Friday, June 20, 2014

One Human Brain = 8 Global Internets (Total Data Rate)

It's a trope of science fiction movies. Somebody gets the content of their brain sucked out and transferred to some other brain over a wire. So how much data would that be?
This question occurred to me a while ago when I attended "Downloading the Brain",  a panel discussion hosted by the World Science Festival. Michel Maharbiz of UC Berkeley talked about the "Neural Dust"  his group is developing. (Apparently the paper with their first results is in the review process.) The "Dust" is a new way to monitor neurons, without needing a wire. A tiny CMOS silicon chip just a hundred microns or so is place on the neuron. On the chip is a piezoelectric resonator. An acoustic wave is used to power and interrogate the chip, and thus read out the electric fields in the neuron. It's very similar to the way that RFID chips are interrogated by radio waves to do things like locating books in a library or trucks on a highway.

So imagine you could use this neural dust, one mote per neuron, to "read out" a brain. How much data would this be?

Get out your envelope backs!
The cerebral cortex of a typical human brain has about 20 billion neurons.  Which is a lot of neurons, so forget about dusting them. But pretend you could. I think ten thousand bytes per second ought to be enough to capture the output of a neuron. A single neuron isn't that fast- it fires at most 200 times a second. But we don't really know how much information is in the precise timing of the pulses, or even if the magnitude of a pulse encodes additional information. (There are a HUGE number of things we don't know about how the brain works!)  So 200 trillion bytes per second, or 1.6 petabits per second should be roughly enough to transmit the complete state of a brain. (Not including the connection patterns. That's a whole 'nother envelope!)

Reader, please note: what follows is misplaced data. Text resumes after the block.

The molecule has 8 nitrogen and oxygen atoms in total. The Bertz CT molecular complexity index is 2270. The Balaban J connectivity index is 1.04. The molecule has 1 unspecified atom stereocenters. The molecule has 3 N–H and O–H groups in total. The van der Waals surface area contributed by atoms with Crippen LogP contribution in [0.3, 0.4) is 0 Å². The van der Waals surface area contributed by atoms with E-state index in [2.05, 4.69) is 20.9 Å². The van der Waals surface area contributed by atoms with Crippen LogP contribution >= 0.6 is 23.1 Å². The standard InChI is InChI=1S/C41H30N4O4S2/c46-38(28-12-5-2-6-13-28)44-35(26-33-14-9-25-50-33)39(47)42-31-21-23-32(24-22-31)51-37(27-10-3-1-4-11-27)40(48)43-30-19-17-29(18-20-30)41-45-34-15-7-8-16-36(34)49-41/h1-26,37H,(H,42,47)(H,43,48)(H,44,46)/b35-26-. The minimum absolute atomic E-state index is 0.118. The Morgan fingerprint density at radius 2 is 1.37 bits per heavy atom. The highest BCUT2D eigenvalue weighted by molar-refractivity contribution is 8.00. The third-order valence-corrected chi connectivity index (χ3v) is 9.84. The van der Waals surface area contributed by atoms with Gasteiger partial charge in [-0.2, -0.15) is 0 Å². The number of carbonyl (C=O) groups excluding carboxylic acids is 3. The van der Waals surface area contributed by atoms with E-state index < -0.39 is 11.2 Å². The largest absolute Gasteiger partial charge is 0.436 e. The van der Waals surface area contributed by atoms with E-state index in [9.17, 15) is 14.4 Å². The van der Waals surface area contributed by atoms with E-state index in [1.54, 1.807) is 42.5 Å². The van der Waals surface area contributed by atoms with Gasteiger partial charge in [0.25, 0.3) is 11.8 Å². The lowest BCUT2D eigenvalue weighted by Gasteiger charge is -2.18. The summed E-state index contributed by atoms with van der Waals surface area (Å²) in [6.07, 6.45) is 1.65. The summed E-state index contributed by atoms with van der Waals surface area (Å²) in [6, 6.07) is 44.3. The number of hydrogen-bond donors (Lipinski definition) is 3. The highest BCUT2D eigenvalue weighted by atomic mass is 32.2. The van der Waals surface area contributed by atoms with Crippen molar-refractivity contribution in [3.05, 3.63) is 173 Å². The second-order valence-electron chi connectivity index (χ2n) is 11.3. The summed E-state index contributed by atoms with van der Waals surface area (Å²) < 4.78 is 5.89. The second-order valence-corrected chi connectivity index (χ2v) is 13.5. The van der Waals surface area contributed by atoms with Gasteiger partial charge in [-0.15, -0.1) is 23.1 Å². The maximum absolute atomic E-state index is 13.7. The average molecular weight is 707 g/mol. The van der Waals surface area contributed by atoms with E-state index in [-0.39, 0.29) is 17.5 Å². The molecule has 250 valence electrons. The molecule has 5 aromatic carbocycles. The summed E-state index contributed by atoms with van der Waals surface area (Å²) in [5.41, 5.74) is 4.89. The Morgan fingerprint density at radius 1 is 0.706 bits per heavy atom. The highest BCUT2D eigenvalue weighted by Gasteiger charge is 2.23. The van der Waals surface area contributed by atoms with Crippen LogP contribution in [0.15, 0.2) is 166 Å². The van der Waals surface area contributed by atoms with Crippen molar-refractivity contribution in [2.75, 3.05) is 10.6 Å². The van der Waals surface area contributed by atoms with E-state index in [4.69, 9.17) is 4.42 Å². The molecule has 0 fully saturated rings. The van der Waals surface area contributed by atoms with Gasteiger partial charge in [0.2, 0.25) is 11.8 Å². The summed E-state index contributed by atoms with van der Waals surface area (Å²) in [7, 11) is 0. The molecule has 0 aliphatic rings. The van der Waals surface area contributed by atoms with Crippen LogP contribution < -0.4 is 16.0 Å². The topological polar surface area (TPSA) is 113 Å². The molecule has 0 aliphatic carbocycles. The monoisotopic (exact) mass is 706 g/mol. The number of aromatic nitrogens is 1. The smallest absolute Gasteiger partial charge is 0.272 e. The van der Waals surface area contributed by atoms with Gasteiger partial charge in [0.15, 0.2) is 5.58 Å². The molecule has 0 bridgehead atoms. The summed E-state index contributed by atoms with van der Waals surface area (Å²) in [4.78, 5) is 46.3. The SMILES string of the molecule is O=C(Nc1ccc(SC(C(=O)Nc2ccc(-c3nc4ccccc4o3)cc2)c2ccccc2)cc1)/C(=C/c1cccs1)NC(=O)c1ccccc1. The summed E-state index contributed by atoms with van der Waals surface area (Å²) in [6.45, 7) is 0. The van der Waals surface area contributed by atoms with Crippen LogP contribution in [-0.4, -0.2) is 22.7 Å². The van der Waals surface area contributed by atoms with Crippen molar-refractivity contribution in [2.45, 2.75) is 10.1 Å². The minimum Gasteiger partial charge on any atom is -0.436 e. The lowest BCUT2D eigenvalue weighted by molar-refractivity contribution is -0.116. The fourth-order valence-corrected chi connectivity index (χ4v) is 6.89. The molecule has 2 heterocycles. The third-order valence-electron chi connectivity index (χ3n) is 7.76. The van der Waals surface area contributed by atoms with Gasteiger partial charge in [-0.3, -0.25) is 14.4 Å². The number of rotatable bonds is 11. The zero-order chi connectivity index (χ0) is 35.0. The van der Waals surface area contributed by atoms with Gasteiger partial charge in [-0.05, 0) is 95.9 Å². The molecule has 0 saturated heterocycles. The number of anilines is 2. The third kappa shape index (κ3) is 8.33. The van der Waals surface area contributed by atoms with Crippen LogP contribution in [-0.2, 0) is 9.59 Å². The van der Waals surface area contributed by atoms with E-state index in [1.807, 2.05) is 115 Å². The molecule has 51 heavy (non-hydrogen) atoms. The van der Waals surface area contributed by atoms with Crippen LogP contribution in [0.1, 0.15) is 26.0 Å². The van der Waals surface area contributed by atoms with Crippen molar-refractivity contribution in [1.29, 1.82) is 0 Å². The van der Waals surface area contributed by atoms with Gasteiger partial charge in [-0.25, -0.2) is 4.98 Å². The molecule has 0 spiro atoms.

How much is that?

It's about 1 optical fiber. The maximum conceivable bandwidth of a single-mode optical fiber is set by the frequency range where it's clear enough to transmit light without melting. That number is about 1 petabit (10^15)/s, depending on the transmission distance. (see this discussion on StackExchange). Bit rates of about 10% of that have been achieved in the laboratory using "Space Division Multiplexing" (see this news article or this keynote from a real expert), while the current generation of optical networking products use multiple channels of 100 Gigabit Ethernet to achieve as much as 10Tb/s on a fiber, about 1% of the theoretical limit. A petabit per second is a ways in the future, but so is our neuro-dust.) Even now, we could probably fit a brain dump on 16 of the laboratory fiber systems.

So we can imagine putting the bandwidth of a brain onto a cable we can hold in our hands.

But how much is THAT?

Cisco puts out a report every year estimating the total traffic on the internet.  This year, they're estimating that the total IP traffic in the world is 62,476 petabytes per month. That's about 190 terabits/second. So a brain readout would be about 8 times the internet's total data rate.

Right now, powering that much dust would be impractical. Currently a neural dust mote uses a half a milliwatt of power, which means 10 megawatts to read the whole brain. So it gets fried, but it was just watching Netflix.


  1. but ... you may not need to read the whole brain ... particularly if you do the transfer over an extended period of time ... and have some way to control the environment and get some sort of suitable feedback loop set up to explore the feature space that you are trying to capture... perhaps using the brain's own plasticity to enhance the data transmission between the implant and the brain? Or perhaps view it as a close integration rather than a transfer?

    1. Perhaps if you knew the connection pattern and strength of the 150 trillion synapses, then perhaps you could compute the evolution of the data flow between. So maybe a petabyte of state information.

      I just thought it was interesting to think about how much information is flowing.